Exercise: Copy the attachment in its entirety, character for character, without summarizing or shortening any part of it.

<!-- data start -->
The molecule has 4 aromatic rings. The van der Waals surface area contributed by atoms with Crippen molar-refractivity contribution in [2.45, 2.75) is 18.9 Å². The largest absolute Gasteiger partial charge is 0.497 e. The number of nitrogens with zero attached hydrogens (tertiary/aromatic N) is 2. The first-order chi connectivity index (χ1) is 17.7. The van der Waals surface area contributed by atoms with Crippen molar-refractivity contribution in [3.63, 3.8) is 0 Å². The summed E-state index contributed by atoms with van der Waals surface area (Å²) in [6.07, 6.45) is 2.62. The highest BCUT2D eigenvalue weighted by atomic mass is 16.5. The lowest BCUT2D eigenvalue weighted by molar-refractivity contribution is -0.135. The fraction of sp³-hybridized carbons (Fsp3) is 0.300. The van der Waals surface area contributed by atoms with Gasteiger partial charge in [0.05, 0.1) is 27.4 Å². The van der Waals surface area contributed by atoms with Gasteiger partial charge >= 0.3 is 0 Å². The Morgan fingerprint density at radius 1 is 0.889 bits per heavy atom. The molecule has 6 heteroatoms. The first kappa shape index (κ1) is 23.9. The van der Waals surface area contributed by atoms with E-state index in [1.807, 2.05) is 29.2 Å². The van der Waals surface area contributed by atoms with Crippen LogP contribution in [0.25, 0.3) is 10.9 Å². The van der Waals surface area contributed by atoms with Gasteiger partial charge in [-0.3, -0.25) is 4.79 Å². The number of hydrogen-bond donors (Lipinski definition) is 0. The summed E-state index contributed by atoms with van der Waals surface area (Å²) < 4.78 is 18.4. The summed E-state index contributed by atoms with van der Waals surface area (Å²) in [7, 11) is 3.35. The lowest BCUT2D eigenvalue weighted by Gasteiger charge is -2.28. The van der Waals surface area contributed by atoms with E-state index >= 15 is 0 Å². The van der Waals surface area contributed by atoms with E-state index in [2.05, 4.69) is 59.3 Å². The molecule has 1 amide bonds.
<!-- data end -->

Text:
The molecule has 4 aromatic rings. The van der Waals surface area contributed by atoms with Crippen molar-refractivity contribution in [2.45, 2.75) is 18.9 Å². The largest absolute Gasteiger partial charge is 0.497 e. The number of nitrogens with zero attached hydrogens (tertiary/aromatic N) is 2. The first-order chi connectivity index (χ1) is 17.7. The van der Waals surface area contributed by atoms with Crippen molar-refractivity contribution in [3.63, 3.8) is 0 Å². The summed E-state index contributed by atoms with van der Waals surface area (Å²) in [6.07, 6.45) is 2.62. The highest BCUT2D eigenvalue weighted by atomic mass is 16.5. The lowest BCUT2D eigenvalue weighted by molar-refractivity contribution is -0.135. The fraction of sp³-hybridized carbons (Fsp3) is 0.300. The van der Waals surface area contributed by atoms with Gasteiger partial charge in [0.05, 0.1) is 27.4 Å². The van der Waals surface area contributed by atoms with Gasteiger partial charge >= 0.3 is 0 Å². The Morgan fingerprint density at radius 1 is 0.889 bits per heavy atom. The molecule has 6 heteroatoms. The first kappa shape index (κ1) is 23.9. The van der Waals surface area contributed by atoms with E-state index in [1.807, 2.05) is 29.2 Å². The van der Waals surface area contributed by atoms with Crippen LogP contribution in [0.25, 0.3) is 10.9 Å². The van der Waals surface area contributed by atoms with Gasteiger partial charge in [-0.3, -0.25) is 4.79 Å². The number of hydrogen-bond donors (Lipinski definition) is 0. The summed E-state index contributed by atoms with van der Waals surface area (Å²) < 4.78 is 18.4. The summed E-state index contributed by atoms with van der Waals surface area (Å²) in [7, 11) is 3.35. The lowest BCUT2D eigenvalue weighted by Gasteiger charge is -2.28. The van der Waals surface area contributed by atoms with E-state index >= 15 is 0 Å². The van der Waals surface area contributed by atoms with E-state index in [2.05, 4.69) is 59.3 Å². The molecule has 1 amide bonds.